Naomi Johnstone Indonesia in the 'Redd': Climate Change, Indigenous Peoples and Global Legal Pluralism 12 Asian-Pacific Law and Policy Journal 93 (2010) Introduction. 93 I. Section One: Legal Pluralism Theory. 95 A. Development of the concept of legal pluralism. 96 B. Non-state law: The other hemisphere of the legal world. 98 II. Section Two: REDD and Indonesia. 105 A. UNFCCC and the Kyoto Protocol. 105 III. Section Three: Indigenous Resistance to REDD. 108 A. The CERD Committee: Strategic use of... 2010
J. Anthony Cookson , University of Chicago Institutions and Casinos on American Indian Reservations: an Empirical Analysis of the Location of Indian Casinos 53 Journal of Law & Economics 651 (November, 2010) This paper empirically investigates the institutional determinants of whether a tribal government invests in a casino. I find that the presence of Indian casinos is strongly related to plausibly exogenous variation in reservations' legal and political institutions. Tribal governments that can negotiate gaming compacts with multiple state... 2010
  Introduction to the National Native American Law Students Association 9 Annual Writing Competition 27 Arizona Journal of International & Comparative Law 191 (Spring, 2010) The National Native American Law Students Association (NNALSA) was founded in 1970 to promote the study of federal Indian law, tribal law and traditional forms of governance, in addition to providing support to Native Americans in law school and to expose the general public to issues faced by Native Americans and tribal governments. You can learn... 2010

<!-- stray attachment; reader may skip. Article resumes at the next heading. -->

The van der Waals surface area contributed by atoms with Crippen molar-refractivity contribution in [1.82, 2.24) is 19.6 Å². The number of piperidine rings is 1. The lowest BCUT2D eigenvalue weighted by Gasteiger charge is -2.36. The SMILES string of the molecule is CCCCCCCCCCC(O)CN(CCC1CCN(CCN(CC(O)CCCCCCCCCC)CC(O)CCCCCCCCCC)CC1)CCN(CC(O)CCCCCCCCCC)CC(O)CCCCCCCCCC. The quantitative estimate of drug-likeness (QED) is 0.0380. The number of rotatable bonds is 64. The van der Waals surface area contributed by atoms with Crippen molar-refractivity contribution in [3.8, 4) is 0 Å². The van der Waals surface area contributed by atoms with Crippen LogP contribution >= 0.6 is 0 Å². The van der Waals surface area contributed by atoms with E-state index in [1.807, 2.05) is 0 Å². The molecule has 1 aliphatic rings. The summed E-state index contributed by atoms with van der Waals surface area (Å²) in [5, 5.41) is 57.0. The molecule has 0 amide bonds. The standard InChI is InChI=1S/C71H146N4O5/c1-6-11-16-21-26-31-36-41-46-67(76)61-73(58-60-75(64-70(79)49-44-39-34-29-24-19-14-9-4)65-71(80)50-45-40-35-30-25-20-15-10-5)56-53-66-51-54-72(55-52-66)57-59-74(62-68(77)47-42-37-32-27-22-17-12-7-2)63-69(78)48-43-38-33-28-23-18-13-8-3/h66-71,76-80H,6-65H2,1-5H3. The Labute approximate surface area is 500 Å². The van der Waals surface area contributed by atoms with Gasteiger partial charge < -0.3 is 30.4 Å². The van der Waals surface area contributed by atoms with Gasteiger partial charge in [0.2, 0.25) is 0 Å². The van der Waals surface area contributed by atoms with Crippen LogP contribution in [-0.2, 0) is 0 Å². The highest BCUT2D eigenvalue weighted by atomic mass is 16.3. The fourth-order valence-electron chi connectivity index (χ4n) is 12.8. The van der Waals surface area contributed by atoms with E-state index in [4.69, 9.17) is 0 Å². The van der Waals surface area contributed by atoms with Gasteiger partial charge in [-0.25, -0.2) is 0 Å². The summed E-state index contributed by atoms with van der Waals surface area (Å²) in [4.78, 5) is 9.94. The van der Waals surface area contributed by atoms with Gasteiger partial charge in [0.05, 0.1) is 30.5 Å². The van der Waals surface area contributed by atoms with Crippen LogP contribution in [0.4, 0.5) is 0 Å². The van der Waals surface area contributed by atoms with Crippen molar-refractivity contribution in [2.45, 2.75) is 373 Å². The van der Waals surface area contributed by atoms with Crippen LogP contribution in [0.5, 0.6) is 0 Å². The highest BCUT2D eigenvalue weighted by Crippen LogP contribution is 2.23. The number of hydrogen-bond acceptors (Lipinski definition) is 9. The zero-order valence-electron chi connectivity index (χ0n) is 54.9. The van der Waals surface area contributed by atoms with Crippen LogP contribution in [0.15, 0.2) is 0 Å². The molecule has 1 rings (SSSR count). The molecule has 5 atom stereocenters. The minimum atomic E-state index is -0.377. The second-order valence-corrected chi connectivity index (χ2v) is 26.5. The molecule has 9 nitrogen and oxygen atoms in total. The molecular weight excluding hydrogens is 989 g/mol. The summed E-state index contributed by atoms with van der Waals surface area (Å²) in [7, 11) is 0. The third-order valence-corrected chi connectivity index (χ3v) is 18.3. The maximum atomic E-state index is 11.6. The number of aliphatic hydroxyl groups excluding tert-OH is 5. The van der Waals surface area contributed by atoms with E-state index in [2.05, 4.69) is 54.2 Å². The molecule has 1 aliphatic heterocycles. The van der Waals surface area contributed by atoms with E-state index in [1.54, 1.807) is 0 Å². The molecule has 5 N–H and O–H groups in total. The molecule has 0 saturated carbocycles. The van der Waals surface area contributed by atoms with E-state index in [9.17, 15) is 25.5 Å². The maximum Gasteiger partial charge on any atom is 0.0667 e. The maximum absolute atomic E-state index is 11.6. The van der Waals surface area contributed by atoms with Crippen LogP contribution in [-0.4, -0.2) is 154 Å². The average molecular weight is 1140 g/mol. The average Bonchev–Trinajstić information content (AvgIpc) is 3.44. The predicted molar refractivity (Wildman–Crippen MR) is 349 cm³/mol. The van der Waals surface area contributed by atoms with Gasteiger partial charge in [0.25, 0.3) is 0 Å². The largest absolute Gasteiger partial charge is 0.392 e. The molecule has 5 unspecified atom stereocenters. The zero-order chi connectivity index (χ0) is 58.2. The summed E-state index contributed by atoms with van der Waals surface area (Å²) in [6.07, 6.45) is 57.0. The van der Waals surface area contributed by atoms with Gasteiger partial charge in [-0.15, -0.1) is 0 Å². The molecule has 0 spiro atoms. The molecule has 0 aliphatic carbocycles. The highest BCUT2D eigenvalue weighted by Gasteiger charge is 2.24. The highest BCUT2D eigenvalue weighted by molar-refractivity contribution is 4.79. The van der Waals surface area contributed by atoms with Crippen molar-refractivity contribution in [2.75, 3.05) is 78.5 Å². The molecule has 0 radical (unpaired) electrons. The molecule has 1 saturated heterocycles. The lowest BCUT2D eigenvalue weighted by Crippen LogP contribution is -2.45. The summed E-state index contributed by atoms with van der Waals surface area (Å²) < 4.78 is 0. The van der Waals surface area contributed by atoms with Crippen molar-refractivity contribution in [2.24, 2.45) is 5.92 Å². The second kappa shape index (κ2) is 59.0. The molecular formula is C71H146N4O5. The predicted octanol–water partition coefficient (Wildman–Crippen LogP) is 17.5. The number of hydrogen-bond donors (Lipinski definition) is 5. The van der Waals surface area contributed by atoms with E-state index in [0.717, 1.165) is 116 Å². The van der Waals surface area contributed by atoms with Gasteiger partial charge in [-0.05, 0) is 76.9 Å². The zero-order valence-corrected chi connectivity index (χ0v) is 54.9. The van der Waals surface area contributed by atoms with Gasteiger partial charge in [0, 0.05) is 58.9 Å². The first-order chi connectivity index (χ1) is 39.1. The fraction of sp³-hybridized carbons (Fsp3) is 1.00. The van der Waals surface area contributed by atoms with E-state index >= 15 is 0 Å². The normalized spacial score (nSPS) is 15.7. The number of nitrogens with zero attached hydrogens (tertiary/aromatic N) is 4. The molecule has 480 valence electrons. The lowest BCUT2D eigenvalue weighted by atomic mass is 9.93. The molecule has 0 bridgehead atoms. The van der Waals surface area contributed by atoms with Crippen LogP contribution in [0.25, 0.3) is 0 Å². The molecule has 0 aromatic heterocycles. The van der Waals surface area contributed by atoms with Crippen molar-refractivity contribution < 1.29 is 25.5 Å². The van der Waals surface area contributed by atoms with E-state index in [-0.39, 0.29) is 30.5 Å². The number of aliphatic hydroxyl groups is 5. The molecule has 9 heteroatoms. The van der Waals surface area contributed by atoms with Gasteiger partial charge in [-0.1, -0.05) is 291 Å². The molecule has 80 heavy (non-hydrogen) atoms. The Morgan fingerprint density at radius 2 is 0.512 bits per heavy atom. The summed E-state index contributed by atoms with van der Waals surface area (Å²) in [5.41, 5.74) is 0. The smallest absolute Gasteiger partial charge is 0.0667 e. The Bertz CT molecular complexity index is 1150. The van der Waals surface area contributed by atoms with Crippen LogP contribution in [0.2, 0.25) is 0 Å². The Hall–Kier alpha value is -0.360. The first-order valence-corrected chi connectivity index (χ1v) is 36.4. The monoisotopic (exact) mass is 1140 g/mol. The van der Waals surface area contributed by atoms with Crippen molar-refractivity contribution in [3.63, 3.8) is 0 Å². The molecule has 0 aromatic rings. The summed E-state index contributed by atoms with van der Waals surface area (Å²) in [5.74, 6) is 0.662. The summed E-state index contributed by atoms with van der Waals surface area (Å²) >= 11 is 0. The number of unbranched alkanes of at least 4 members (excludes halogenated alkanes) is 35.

Raymond Cross Keeping the American Indian Rancher on the Land: a Socio-legal Analysis of the Rise and the Demise of American Indian Ranching on the Northern Great Plains 49 Washburn Law Journal 745 (Spring 2010) Indian ranching arose on the northern Great Plains, in the late nineteenth century, due to two seemingly unrelated factors that later combined to make possible its establishment in that region of Indian Country. The first factor, bio-social in character, was the early European settlers' introduction into North America of two exotic beasts, the... 2010